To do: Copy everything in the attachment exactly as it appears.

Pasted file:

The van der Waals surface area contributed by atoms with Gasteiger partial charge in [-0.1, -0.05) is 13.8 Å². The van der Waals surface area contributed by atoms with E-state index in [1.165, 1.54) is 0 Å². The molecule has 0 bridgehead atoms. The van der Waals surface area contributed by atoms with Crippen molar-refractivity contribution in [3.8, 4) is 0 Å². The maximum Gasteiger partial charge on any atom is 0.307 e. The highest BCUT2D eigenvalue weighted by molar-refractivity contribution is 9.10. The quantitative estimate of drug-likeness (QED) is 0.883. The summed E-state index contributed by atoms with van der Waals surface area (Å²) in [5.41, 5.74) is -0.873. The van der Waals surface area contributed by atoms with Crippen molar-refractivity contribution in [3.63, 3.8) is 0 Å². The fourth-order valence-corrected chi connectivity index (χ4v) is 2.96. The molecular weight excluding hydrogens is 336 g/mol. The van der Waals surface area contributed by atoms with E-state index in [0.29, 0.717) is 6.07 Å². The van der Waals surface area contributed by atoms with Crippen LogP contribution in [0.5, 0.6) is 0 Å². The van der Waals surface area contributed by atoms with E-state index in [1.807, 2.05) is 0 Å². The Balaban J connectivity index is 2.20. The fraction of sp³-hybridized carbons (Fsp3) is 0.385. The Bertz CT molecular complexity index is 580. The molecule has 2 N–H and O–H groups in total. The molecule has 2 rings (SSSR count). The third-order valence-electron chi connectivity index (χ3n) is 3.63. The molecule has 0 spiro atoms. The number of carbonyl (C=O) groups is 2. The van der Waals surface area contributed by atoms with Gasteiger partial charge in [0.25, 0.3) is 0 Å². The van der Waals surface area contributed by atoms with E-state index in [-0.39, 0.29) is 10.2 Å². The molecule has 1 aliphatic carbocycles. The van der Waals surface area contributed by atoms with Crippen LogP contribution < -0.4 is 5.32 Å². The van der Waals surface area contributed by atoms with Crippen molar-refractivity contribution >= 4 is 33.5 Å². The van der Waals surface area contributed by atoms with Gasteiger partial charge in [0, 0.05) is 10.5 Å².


The van der Waals surface area contributed by atoms with Gasteiger partial charge in [-0.1, -0.05) is 13.8 Å². The van der Waals surface area contributed by atoms with E-state index in [1.165, 1.54) is 0 Å². The molecule has 0 bridgehead atoms. The van der Waals surface area contributed by atoms with Crippen molar-refractivity contribution in [3.8, 4) is 0 Å². The maximum Gasteiger partial charge on any atom is 0.307 e. The highest BCUT2D eigenvalue weighted by molar-refractivity contribution is 9.10. The quantitative estimate of drug-likeness (QED) is 0.883. The summed E-state index contributed by atoms with van der Waals surface area (Å²) in [5.41, 5.74) is -0.873. The van der Waals surface area contributed by atoms with Crippen molar-refractivity contribution in [3.63, 3.8) is 0 Å². The fourth-order valence-corrected chi connectivity index (χ4v) is 2.96. The molecular weight excluding hydrogens is 336 g/mol. The van der Waals surface area contributed by atoms with E-state index in [0.29, 0.717) is 6.07 Å². The van der Waals surface area contributed by atoms with Crippen LogP contribution in [0.5, 0.6) is 0 Å². The van der Waals surface area contributed by atoms with E-state index in [1.807, 2.05) is 0 Å². The Balaban J connectivity index is 2.20. The fraction of sp³-hybridized carbons (Fsp3) is 0.385. The Bertz CT molecular complexity index is 580. The molecule has 2 N–H and O–H groups in total. The molecule has 2 rings (SSSR count). The third-order valence-electron chi connectivity index (χ3n) is 3.63. The molecule has 0 spiro atoms. The number of carbonyl (C=O) groups is 2. The van der Waals surface area contributed by atoms with Gasteiger partial charge in [0.25, 0.3) is 0 Å². The van der Waals surface area contributed by atoms with E-state index in [-0.39, 0.29) is 10.2 Å². The molecule has 1 aliphatic carbocycles. The van der Waals surface area contributed by atoms with Crippen LogP contribution < -0.4 is 5.32 Å². The van der Waals surface area contributed by atoms with Crippen molar-refractivity contribution >= 4 is 33.5 Å². The van der Waals surface area contributed by atoms with Gasteiger partial charge in [0, 0.05) is 10.5 Å².